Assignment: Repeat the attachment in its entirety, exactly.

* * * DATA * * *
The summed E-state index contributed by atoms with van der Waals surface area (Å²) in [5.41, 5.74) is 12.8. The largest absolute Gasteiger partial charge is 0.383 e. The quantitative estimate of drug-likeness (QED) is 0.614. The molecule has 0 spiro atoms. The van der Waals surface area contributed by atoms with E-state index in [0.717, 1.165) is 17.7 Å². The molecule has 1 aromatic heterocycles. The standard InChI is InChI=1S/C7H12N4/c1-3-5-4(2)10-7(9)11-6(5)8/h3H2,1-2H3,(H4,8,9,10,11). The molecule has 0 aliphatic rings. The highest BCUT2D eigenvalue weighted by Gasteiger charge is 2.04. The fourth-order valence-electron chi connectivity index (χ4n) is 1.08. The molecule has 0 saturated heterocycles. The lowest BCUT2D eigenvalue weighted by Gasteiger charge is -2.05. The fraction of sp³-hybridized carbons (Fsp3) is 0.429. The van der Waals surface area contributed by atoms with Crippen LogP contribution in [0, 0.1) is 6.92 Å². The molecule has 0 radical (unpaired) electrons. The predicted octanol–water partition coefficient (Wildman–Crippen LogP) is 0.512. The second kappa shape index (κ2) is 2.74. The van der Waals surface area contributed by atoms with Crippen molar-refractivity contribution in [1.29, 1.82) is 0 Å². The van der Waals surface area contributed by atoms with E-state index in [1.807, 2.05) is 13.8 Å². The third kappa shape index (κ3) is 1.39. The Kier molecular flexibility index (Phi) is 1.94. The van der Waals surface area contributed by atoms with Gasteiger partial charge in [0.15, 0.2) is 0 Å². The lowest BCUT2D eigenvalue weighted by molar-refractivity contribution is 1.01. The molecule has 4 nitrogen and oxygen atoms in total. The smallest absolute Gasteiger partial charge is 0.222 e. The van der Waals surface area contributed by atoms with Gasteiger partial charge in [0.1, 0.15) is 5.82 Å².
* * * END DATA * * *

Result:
The summed E-state index contributed by atoms with van der Waals surface area (Å²) in [5.41, 5.74) is 12.8. The largest absolute Gasteiger partial charge is 0.383 e. The quantitative estimate of drug-likeness (QED) is 0.614. The molecule has 0 spiro atoms. The van der Waals surface area contributed by atoms with E-state index in [0.717, 1.165) is 17.7 Å². The molecule has 1 aromatic heterocycles. The standard InChI is InChI=1S/C7H12N4/c1-3-5-4(2)10-7(9)11-6(5)8/h3H2,1-2H3,(H4,8,9,10,11). The molecule has 0 aliphatic rings. The highest BCUT2D eigenvalue weighted by Gasteiger charge is 2.04. The fourth-order valence-electron chi connectivity index (χ4n) is 1.08. The molecule has 0 saturated heterocycles. The lowest BCUT2D eigenvalue weighted by Gasteiger charge is -2.05. The fraction of sp³-hybridized carbons (Fsp3) is 0.429. The van der Waals surface area contributed by atoms with Crippen LogP contribution in [0, 0.1) is 6.92 Å². The molecule has 0 radical (unpaired) electrons. The predicted octanol–water partition coefficient (Wildman–Crippen LogP) is 0.512. The second kappa shape index (κ2) is 2.74. The van der Waals surface area contributed by atoms with Crippen molar-refractivity contribution in [1.29, 1.82) is 0 Å². The van der Waals surface area contributed by atoms with E-state index in [1.807, 2.05) is 13.8 Å². The third kappa shape index (κ3) is 1.39. The Kier molecular flexibility index (Phi) is 1.94. The van der Waals surface area contributed by atoms with Gasteiger partial charge in [0.15, 0.2) is 0 Å². The lowest BCUT2D eigenvalue weighted by molar-refractivity contribution is 1.01. The molecule has 4 nitrogen and oxygen atoms in total. The smallest absolute Gasteiger partial charge is 0.222 e. The van der Waals surface area contributed by atoms with Gasteiger partial charge in [0.1, 0.15) is 5.82 Å².